Voter Fraud Is Still a Myth, and 11 Other Stats on the State of Voting Rights in America

Voter ID bills, ongoing legal battles, and long waits at the polls.


Three years ago, the Supreme Court gutted an important provision in the Voting Rights Act, opening the door to a succession of voting restrictions. But recent court decisions have stymied efforts by mostly Republican-led legislatures to restrict voting access in Texas, North Carolina, North Dakota, and elsewhere before the November election.

Still, as the following stats show, the fight for voting access isn’t over yet:

Sources: Card 1: Brennan Center for Justice; Card 2: National Conference of State Legislatures, Brennan Center for Justice; Card 3: North Carolina State Board of Elections, Veasey v. Perry opinion, Frank v. Walker opinion, University of California, San Diego; Card 4: TMJ4, Frank v. Walker opinion; Card 5: University of California, San Diego; Card 6: The Sentencing Project; Brennan Center for Justice; Card 7: 2012 Survey on the Performance of American Elections; Card 8: Justin Levitt, Loyola Law School, Los Angeles; Centers for Disease Control and Prevention. Graphics: Mattias Mackler; Clinton: Saul Loeb/AFP/Getty Images

One More Thing

And it's a big one. Mother Jones is launching a new Corruption Project to do deep, time-intensive reporting on the corruption that is both the cause and result of the crisis in our democracy.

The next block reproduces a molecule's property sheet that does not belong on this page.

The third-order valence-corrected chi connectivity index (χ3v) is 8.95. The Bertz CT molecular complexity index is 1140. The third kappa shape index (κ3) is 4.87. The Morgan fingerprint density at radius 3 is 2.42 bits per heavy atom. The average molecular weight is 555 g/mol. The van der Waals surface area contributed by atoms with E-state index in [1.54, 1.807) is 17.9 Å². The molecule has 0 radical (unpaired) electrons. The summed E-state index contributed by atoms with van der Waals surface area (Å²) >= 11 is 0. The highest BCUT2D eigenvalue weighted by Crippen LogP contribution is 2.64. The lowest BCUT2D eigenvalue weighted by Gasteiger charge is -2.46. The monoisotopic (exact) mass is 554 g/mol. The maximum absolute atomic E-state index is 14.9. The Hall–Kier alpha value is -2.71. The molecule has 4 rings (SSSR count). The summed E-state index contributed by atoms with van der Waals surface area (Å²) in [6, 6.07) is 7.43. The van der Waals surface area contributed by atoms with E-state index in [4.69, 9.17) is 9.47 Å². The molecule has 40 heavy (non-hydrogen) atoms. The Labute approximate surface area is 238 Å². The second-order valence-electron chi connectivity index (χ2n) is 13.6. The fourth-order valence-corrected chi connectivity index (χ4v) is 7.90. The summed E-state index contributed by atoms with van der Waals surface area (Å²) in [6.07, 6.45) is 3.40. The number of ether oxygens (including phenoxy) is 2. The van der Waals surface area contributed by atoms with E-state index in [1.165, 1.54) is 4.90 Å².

The more we thought about how Mother Jones can have the most impact right now, the more we realized that so many stories come down to corruption: People with wealth and power putting their interests first—and often getting away with it.

Our goal is to understand how we got here and how we might get out. We're aiming to create a reporting position dedicated to uncovering corruption, build a team, and let them investigate for a year—publishing our stories in a concerted window: a special issue of our magazine, video and podcast series, and a dedicated online portal so they don't get lost in the daily deluge of headlines and breaking news.

We want to go all in, and we've got seed funding to get started—but we're looking to raise $500,000 in donations this spring so we can go even bigger. You can read about why we think this project is what the moment demands and what we hope to accomplish—and if you like how it sounds, please help us go big with a tax-deductible donation today.

We Recommend

Latest

Sign up for our newsletters

Subscribe and we'll send Mother Jones straight to your inbox.

Get our award-winning magazine

Save big on a full year of investigations, ideas, and insights.

Subscribe

Support our journalism

Help Mother Jones' reporters dig deep with a tax-deductible donation.

Donate